Stack Overflow is a community of 4.7 million programmers, just like you, helping each other.

Join them; it only takes a minute:

Sign up
Join the Stack Overflow community to:
  1. Ask programming questions
  2. Answer and help your peers
  3. Get recognized for your expertise

My current project based in Asp .net makes considerable use of Http handlers to process various requests? So, is there any way by which I can test the functionality of each of the handlers using unit test cases? We are using Nunit and Moq framework to facilitate unit testing.

share|improve this question

I think these blog entries from a while back are relevant:

See example #2 in the first post for an example on how to unit test an HttpHandler.

share|improve this answer

You sure can, although I haven't done myself "in anger".
Use a System.Net.WebClient to make HTTP calls against your handlers, and evaluate what comes back, that will allow you to test the public facing interface of the handler.

In this example I've hard-coded my target, and I'm using a method on the WebClient that will return a string.

The WebClient also gives you access to the ResponseHeaders, Encoding and other useful 'webby' stuff; you can also upload info as well.

using System.Net;

namespace UnitTestHttpHandler
    public class TestHarness
        public static string GetString()
            WebClient myWebClient = new WebClient();
            return myWebClient.DownloadString("http://localhost/Morphfolia.Web/ContentList.ashx");

You can then use the TestHarness to call the target HttpHandler and verify the results in your tests (or use a better approach to your testing if you know one - I'm not a unit testing guru).

    public void TestMethod1()
        string x = UnitTestHttpHandler.TestHarness.GetString();

        Assert.IsTrue(x.Length > 5);
share|improve this answer
But we need to route (using config files) the request to the correct handler and the server also needs to be running, right? So how to simulate that? – MockedMan.Object May 18 '10 at 4:59
Yes, a web server will need to be running. As far as config goes, I can't speak from experience but would I assume it would be done in a similar way to specifying other setting via config when unit testing (?). Sorry I can't offer much more than that. – Adrian K May 25 '10 at 9:08
This actually works decently well, only issue is you can't debug through your target handler of course. – Brent Jan 16 '15 at 13:58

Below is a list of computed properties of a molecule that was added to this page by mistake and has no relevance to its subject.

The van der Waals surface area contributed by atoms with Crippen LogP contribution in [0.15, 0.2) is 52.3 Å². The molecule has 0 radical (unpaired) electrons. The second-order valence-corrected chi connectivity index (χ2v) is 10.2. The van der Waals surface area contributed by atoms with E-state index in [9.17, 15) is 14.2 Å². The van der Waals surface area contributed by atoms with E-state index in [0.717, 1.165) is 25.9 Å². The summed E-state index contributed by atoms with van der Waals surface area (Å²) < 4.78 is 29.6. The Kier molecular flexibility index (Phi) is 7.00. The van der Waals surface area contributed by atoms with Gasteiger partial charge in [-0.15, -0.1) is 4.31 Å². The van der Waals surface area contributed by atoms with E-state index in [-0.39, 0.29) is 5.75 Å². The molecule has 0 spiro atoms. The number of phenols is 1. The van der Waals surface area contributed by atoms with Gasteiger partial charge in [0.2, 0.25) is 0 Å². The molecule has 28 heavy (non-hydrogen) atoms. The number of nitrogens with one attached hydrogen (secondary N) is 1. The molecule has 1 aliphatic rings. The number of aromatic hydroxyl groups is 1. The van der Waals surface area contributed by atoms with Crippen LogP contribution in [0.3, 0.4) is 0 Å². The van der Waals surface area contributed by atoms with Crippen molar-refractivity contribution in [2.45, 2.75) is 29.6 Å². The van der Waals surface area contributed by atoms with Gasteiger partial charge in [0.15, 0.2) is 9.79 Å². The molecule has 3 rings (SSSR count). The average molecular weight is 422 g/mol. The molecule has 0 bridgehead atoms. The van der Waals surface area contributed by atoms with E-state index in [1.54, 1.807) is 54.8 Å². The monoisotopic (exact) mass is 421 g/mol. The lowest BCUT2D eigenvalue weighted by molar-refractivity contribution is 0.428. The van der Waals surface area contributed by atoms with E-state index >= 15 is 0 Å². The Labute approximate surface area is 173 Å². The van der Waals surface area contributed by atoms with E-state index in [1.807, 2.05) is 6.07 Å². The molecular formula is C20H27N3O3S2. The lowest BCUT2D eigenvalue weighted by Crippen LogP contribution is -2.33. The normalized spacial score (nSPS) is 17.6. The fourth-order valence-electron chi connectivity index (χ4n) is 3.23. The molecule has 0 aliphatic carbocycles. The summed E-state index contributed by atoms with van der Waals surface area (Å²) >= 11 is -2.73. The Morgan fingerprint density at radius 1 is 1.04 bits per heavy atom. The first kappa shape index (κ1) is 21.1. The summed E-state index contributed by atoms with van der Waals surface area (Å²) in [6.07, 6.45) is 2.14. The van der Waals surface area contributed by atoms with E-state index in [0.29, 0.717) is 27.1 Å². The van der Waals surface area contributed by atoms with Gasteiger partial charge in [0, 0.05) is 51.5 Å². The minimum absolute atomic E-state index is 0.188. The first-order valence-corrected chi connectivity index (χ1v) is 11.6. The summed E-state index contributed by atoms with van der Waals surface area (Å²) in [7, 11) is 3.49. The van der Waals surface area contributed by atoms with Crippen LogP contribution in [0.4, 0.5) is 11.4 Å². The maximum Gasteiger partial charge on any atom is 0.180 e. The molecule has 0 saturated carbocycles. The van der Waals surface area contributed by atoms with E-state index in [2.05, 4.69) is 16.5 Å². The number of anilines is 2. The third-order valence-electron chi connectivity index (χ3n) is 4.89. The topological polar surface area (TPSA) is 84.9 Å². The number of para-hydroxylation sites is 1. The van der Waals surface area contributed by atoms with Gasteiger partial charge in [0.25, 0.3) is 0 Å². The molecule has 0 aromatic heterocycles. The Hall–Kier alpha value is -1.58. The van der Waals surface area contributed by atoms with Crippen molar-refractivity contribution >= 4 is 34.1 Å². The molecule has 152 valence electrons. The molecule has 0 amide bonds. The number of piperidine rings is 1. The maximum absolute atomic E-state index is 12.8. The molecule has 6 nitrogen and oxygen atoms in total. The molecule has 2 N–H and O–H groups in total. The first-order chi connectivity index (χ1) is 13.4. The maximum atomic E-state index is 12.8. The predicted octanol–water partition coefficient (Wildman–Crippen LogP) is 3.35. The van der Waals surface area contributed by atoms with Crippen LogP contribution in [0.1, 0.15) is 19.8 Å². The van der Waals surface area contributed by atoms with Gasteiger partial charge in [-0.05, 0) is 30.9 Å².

You can do INTEGRATION testing of the handler using the methods mentioned in the other answers, to do UNIT testing you will need to create some interfaces and extract the core functionality out of the handler, as well as create some mock objects.

You won't be able to unit test ALL parts of it because it relies upon outside resources (those you'll be mocking) - but that's fine, thats why we HAVE integration testing.

share|improve this answer

If you dont care about unit tests and want something quick and dirty you can use Fiddler

if you want a more integrated approach (Unit testing) you can use the WebRequest and WebResponse.

share|improve this answer

Here is an article which clearly explains about unit testing for http handler.

share|improve this answer

If you want to test the communication between your handlers and the Web UI then yes, integration testing is the way to go for that. In order to unit test your logic, could you not instead separate your business logic into other classes (I'd use a separate assembly for the business layer) and mock / unit test these classes instead outside of your presentation layer?

Once you have a structured (and unit tested) business layer that has been separated from the presentation layer your handlers can simply instantiate your concretes and invoke the provided methods. Once this is done, you can then move onto integration testing as your business logic will have been unit tested.

share|improve this answer

Your Answer


By posting your answer, you agree to the privacy policy and terms of service.

Not the answer you're looking for? Browse other questions tagged or ask your own question.